Lecturer and paper coordinator, Te Rewa o Puanga - The School of Music and Creative Media Production
- +64 (0)4 803 0108 ext: 63017
Justin Rotolo has been working in the animation, visual effects, and post production industry since the late 1990’s. He started his career at Blue Sky Studios working as a junior animator for Ice Age and most recently worked as a character setup artist at Sony Pictures Imageworks before joining Massey University in Creative Media Production. Justin has worked a variety of roles in post-production, generally specializing in digital character and crowd production at the industry’s biggest and best VFX studios in the US, UK, and Canada. Justin continues to develop artworks using a range of mediums. His artworks have been exhibited at galleries in Oceania and North America.
3D computer graphics and animation; visual effects and compositing; post-production techniques; pre-production planning; fine art.
Rascal Art Event Group Show, 2014 (exhibiting artist)
The pieces in this group show are expressions of cathartic art and they seek to explore working with one traditional medium and one new digital tool. First, ink and quill were used to create two unique pieces. Collectively, the pieces are dark and terrifying in their morbid presentation of then current affairs and the artist’s state of mind. Referencing the art of some some of the world’s most famous illustrators including Ralph Steadman, Gustave Dore, Al Hirschfeld, and Edward Gorey, the pieces find their visual influence. The third piece showcases the combining of advanced digital tools which were used to 3D scan the human figure and then manipulate the resulting mesh in a 3D software package. The geometries were then lit and rendered using advanced rendering software and then coloured with a digital paint programme. The digital element was printed and I used ink and quill to visually unify the piece with the other two, creating one cohesive set of works.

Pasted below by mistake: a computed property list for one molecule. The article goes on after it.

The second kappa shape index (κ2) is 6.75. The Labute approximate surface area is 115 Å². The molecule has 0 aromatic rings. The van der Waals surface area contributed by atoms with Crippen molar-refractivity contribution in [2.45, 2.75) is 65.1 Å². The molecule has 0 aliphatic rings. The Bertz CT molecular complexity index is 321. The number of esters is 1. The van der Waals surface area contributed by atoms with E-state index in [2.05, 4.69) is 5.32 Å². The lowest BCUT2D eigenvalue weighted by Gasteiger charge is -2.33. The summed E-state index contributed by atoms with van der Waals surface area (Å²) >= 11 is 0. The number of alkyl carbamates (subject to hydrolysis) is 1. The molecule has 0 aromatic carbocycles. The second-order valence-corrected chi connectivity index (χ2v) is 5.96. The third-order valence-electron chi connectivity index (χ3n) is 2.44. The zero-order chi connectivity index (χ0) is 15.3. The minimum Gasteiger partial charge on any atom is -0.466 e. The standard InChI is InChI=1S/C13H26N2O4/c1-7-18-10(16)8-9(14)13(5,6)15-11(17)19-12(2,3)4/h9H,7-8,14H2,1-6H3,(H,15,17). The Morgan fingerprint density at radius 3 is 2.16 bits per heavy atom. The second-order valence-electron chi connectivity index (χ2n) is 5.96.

Consternation and Applause, 2013
In the early 2000s, I photographed night-time New York City streets using several rolls of 35mm slide film and a long exposure. Over a dozen years later, I scanned the photographs and the resulting images compelled me to work with them digitally. My approach to working with the slides was exactly how I would approach a painting. Preferring to work and visualise forms subconsciously, a narrative and theme began to take shape after a number of enhancement and refinement passes. Referencing the body of work produced by great surrealist artists and thinkers such as Salvador Dali and Max Ernst, to lesser known geniuses such as Pailthorpe and Mednikoff, the artworks were allowed to develop without being filtered through the sieve of conscious thought. After a number of iterations, the artwork finds structure and narrative through process rather than premeditated planning.
BFA (The School of Visual Arts)
Visual Effects Society